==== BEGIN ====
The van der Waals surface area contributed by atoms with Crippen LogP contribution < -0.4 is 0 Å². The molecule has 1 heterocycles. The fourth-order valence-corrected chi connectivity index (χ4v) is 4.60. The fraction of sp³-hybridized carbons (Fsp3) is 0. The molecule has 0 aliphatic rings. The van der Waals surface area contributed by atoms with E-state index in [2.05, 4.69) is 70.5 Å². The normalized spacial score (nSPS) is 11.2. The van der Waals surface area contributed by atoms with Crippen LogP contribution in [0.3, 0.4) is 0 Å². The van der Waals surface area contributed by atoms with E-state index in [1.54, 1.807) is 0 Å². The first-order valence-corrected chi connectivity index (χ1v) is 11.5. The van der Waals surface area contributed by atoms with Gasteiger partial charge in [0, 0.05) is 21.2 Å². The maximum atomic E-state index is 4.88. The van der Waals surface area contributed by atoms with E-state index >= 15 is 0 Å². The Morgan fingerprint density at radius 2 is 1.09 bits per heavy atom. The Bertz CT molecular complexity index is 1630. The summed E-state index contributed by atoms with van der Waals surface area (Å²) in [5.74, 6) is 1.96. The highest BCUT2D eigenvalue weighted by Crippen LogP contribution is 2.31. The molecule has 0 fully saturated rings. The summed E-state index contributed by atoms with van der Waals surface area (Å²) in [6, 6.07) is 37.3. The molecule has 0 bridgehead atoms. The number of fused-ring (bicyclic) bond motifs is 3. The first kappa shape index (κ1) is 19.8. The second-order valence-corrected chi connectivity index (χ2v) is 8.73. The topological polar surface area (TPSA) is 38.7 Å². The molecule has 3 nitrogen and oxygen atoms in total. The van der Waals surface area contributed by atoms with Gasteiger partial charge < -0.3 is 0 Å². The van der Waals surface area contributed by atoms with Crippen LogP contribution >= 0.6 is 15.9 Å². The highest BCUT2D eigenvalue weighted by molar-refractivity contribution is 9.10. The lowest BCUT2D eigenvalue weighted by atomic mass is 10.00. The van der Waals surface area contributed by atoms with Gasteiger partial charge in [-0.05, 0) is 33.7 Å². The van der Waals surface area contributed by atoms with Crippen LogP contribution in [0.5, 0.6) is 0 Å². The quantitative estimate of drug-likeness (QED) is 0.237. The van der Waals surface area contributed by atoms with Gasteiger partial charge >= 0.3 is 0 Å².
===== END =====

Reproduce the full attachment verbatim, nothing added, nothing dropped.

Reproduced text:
The van der Waals surface area contributed by atoms with Crippen LogP contribution < -0.4 is 0 Å². The molecule has 1 heterocycles. The fourth-order valence-corrected chi connectivity index (χ4v) is 4.60. The fraction of sp³-hybridized carbons (Fsp3) is 0. The molecule has 0 aliphatic rings. The van der Waals surface area contributed by atoms with E-state index in [2.05, 4.69) is 70.5 Å². The normalized spacial score (nSPS) is 11.2. The van der Waals surface area contributed by atoms with Crippen LogP contribution in [0.3, 0.4) is 0 Å². The van der Waals surface area contributed by atoms with E-state index in [1.54, 1.807) is 0 Å². The first-order valence-corrected chi connectivity index (χ1v) is 11.5. The van der Waals surface area contributed by atoms with Gasteiger partial charge in [0, 0.05) is 21.2 Å². The maximum atomic E-state index is 4.88. The van der Waals surface area contributed by atoms with E-state index >= 15 is 0 Å². The Morgan fingerprint density at radius 2 is 1.09 bits per heavy atom. The Bertz CT molecular complexity index is 1630. The summed E-state index contributed by atoms with van der Waals surface area (Å²) in [5.74, 6) is 1.96. The highest BCUT2D eigenvalue weighted by Crippen LogP contribution is 2.31. The molecule has 0 fully saturated rings. The summed E-state index contributed by atoms with van der Waals surface area (Å²) in [6, 6.07) is 37.3. The molecule has 0 bridgehead atoms. The number of fused-ring (bicyclic) bond motifs is 3. The first kappa shape index (κ1) is 19.8. The second-order valence-corrected chi connectivity index (χ2v) is 8.73. The topological polar surface area (TPSA) is 38.7 Å². The molecule has 3 nitrogen and oxygen atoms in total. The van der Waals surface area contributed by atoms with Gasteiger partial charge < -0.3 is 0 Å². The van der Waals surface area contributed by atoms with Crippen LogP contribution >= 0.6 is 15.9 Å². The highest BCUT2D eigenvalue weighted by molar-refractivity contribution is 9.10. The lowest BCUT2D eigenvalue weighted by atomic mass is 10.00. The van der Waals surface area contributed by atoms with Gasteiger partial charge in [-0.05, 0) is 33.7 Å². The van der Waals surface area contributed by atoms with Crippen LogP contribution in [0.5, 0.6) is 0 Å². The quantitative estimate of drug-likeness (QED) is 0.237. The van der Waals surface area contributed by atoms with Gasteiger partial charge >= 0.3 is 0 Å².